Advancing Renewable Construction for a Better Future: Project Development Strategies
An overview of prevailing wage and apprenticeship requirements.
The Inflation Reduction Act of 2022 (IRA) delivered a plethora of benefits to renewable energy project developers, including billions of dollars in tax credits and newly created flexibility to transfer tax credits or capture direct pay.
But these benefits come with strings attached, and it’s important for any clean energy project developer to understand the rules before diving into new projects. These strings are divided into two groups – “carrots” and “sticks” that the federal government is using to guide developers to meet certain conditions. Starting with the “sticks,” here is a brief overview of the eligibility rules for renewable energy Production Tax Credits (PTC) and Investment Tax Credits (ITC):
How should developers think about these rules?
The simplest way to approach the wage and apprenticeship rules is to treat them as necessary prerequisites to project development. Without following these rules, developers will only capture a 6% ITC or 0.52 cent/kWh and leave significant value on the table.
Developers who fail to meet wage and apprenticeship standards may “cure” their shortcomings by repaying shortfalls plus interest, or certain fees/penalties. If the developer was determined to have intentionally failed to meet these standards, the penalty amounts increase significantly.
Fortunately for developers, the Department of Labor already publishes wage determinations and rates, and will be adding to that list as this program takes effect. Likewise, there has been increasing interest in apprenticeship programs across the country. New programs like the Real World Academy in New Jersey and the Sustainability Hub in Illinois are springing up and the Solar Energy Industries Association (SEIA) has a number of resources to support developers.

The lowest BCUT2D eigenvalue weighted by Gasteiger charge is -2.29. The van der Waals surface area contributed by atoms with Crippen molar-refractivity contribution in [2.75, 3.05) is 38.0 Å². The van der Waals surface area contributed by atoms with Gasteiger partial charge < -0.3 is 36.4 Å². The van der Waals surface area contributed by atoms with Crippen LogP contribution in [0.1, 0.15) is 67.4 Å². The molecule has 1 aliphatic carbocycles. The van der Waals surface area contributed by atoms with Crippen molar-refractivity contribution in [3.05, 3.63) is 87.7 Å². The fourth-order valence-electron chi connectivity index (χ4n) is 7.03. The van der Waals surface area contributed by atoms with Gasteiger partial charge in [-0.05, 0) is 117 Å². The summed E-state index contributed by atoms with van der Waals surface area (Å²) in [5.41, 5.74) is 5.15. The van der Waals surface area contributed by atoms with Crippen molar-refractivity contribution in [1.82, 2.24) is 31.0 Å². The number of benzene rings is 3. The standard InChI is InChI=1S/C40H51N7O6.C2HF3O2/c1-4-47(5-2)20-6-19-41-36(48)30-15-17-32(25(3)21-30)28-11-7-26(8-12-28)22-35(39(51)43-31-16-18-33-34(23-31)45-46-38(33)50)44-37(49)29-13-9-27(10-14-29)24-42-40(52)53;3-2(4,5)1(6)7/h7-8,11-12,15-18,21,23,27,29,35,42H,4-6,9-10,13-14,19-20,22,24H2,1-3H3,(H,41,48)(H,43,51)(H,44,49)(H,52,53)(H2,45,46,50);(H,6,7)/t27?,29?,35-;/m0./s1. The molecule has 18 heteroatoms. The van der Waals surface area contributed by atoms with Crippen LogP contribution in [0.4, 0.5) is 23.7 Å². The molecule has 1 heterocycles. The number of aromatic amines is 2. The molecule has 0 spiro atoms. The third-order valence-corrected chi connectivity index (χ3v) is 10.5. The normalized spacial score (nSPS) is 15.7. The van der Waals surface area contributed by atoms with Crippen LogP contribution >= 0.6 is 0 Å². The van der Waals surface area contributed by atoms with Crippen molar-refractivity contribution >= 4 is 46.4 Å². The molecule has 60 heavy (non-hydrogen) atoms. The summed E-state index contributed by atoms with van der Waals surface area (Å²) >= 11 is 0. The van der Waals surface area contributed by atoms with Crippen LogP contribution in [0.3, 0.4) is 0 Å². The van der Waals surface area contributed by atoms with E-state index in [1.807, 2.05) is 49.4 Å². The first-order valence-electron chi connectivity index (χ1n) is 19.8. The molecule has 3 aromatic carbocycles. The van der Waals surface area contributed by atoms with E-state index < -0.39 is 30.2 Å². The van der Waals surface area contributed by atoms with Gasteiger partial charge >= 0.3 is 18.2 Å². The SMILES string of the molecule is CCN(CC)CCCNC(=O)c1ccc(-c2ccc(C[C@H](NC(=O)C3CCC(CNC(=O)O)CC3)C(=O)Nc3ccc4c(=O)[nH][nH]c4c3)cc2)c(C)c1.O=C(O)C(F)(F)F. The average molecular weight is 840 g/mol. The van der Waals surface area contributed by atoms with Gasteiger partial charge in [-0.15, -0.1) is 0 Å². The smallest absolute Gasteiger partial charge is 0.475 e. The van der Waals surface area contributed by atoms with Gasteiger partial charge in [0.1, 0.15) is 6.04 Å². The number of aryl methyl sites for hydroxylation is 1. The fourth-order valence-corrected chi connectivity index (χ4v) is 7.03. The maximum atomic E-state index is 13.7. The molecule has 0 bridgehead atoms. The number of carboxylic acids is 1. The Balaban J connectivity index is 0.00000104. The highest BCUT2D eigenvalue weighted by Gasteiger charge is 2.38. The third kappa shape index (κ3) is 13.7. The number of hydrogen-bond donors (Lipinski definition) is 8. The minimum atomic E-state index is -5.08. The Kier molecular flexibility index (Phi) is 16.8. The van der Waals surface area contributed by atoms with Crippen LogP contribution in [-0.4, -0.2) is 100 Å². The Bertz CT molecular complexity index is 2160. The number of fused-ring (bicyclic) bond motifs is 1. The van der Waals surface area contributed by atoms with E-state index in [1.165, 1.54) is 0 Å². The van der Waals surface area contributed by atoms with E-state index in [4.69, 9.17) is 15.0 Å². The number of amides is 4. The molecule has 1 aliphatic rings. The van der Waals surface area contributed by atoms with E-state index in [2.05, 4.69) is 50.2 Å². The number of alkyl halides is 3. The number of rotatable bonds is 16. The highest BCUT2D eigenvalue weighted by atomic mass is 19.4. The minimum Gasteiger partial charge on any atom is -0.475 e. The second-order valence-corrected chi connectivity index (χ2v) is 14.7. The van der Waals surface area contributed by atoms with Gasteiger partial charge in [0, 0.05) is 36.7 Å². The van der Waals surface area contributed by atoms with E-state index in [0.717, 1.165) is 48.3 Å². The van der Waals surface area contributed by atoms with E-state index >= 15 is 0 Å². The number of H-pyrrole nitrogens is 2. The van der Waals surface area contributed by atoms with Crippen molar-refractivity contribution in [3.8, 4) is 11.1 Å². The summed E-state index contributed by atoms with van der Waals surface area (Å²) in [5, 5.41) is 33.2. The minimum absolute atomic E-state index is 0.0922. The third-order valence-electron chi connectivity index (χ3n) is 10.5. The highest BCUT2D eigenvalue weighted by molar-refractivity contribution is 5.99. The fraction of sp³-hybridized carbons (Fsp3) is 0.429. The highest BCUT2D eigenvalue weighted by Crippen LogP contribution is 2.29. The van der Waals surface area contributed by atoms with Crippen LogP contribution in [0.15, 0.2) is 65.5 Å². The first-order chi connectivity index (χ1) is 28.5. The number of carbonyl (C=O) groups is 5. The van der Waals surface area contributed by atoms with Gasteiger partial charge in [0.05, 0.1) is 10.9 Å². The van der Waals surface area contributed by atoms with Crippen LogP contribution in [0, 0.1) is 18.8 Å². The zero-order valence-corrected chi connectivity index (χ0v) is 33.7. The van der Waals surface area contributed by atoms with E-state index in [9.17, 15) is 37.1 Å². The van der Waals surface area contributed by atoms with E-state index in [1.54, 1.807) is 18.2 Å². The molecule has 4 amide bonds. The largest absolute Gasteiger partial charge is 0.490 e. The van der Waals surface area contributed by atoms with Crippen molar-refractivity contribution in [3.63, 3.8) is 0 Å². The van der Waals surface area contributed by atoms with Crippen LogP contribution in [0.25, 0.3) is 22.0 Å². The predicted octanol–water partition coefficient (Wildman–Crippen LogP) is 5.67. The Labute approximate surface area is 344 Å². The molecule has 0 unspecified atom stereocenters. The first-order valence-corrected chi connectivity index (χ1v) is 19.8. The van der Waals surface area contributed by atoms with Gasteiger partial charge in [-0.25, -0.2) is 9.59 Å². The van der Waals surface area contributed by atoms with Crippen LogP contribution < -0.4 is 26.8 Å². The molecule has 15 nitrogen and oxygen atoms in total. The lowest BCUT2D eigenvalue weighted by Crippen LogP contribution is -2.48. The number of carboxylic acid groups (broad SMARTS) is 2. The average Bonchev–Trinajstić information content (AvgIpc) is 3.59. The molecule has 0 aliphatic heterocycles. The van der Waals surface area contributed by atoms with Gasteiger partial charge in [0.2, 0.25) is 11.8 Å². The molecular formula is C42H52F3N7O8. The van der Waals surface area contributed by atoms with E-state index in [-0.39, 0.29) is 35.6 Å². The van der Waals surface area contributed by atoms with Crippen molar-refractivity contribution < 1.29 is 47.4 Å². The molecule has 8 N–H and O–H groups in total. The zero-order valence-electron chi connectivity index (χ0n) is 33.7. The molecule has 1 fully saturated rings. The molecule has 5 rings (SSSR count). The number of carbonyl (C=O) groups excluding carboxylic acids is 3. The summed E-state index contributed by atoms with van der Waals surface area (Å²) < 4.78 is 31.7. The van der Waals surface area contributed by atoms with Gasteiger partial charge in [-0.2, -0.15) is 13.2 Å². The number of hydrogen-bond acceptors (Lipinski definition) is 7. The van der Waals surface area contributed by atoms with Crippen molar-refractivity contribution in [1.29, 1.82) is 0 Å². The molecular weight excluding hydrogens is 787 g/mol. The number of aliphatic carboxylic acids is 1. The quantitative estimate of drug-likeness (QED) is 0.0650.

How do these prerequisites differ from adders?
So-called “adders” are the second important part of the tax credit regime created by the IRA. Serving as the “carrot” for developers, adders are true incentives for development under certain conditions. Here is a brief overview of the adders specific to the Production Tax Credit (PTC) and Investment Tax Credit (ITC):
How should developers think about adders?
Adders can be a valuable way to capture additional PTCs or ITCs for any given project. Importantly, however, developers should be thorough in their diligence of eligibility. Many tax equity investors won’t fund adders until full IRS guidance has been issued, and will expect to see diligence documents proving the project’s qualifications.
Some groups are already publishing helpful maps to illustrate where certain adders may be available, such as energy communities and low-income communities. Here is one example from S&P Global.
But once IRS guidance is in-hand and developers can confidently assess their project locations and domestic content, the adders under the IRA can deliver even more tax equity or transfer tax credit capital to projects.
Where do we go from here?
The Department of Treasury and the IRS are continuing to release guidance related to the IRA. In tandem, the project developer industry is collaborating with each other and industry groups like SEIA to identify best practices and optimize for maximum development value. Over the course of 2023, expect to receive more clarity on the formal obligations under the IRA, and the informal best practices across the renewable energy industry.
Reunion Infrastructure is working with 50+ developers to source transfer tax credits for banks, insurance companies, and corporates with tax appetite in 2023 and 2024 or beyond. Whether you are a developer or taxpayer looking for credits, please reach out at email@example.com.